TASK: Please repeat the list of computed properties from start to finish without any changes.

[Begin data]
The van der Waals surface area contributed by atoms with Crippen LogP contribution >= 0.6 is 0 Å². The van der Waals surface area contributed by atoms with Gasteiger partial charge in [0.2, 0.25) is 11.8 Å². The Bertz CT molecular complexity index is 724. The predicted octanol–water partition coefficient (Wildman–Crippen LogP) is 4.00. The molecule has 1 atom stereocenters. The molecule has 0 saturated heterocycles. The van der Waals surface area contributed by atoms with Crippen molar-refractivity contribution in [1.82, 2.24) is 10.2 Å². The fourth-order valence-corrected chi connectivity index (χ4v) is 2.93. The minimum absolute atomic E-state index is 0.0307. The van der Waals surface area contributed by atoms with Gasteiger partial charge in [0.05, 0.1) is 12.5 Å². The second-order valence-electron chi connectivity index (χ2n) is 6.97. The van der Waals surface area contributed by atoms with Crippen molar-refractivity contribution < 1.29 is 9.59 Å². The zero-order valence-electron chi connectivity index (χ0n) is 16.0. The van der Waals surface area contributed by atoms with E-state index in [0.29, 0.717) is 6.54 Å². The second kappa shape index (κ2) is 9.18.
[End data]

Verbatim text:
The van der Waals surface area contributed by atoms with Crippen LogP contribution >= 0.6 is 0 Å². The van der Waals surface area contributed by atoms with Gasteiger partial charge in [0.2, 0.25) is 11.8 Å². The Bertz CT molecular complexity index is 724. The predicted octanol–water partition coefficient (Wildman–Crippen LogP) is 4.00. The molecule has 1 atom stereocenters. The molecule has 0 saturated heterocycles. The van der Waals surface area contributed by atoms with Crippen molar-refractivity contribution in [1.82, 2.24) is 10.2 Å². The fourth-order valence-corrected chi connectivity index (χ4v) is 2.93. The minimum absolute atomic E-state index is 0.0307. The van der Waals surface area contributed by atoms with Gasteiger partial charge in [0.05, 0.1) is 12.5 Å². The second-order valence-electron chi connectivity index (χ2n) is 6.97. The van der Waals surface area contributed by atoms with Crippen molar-refractivity contribution < 1.29 is 9.59 Å². The zero-order valence-electron chi connectivity index (χ0n) is 16.0. The van der Waals surface area contributed by atoms with E-state index in [0.29, 0.717) is 6.54 Å². The second kappa shape index (κ2) is 9.18.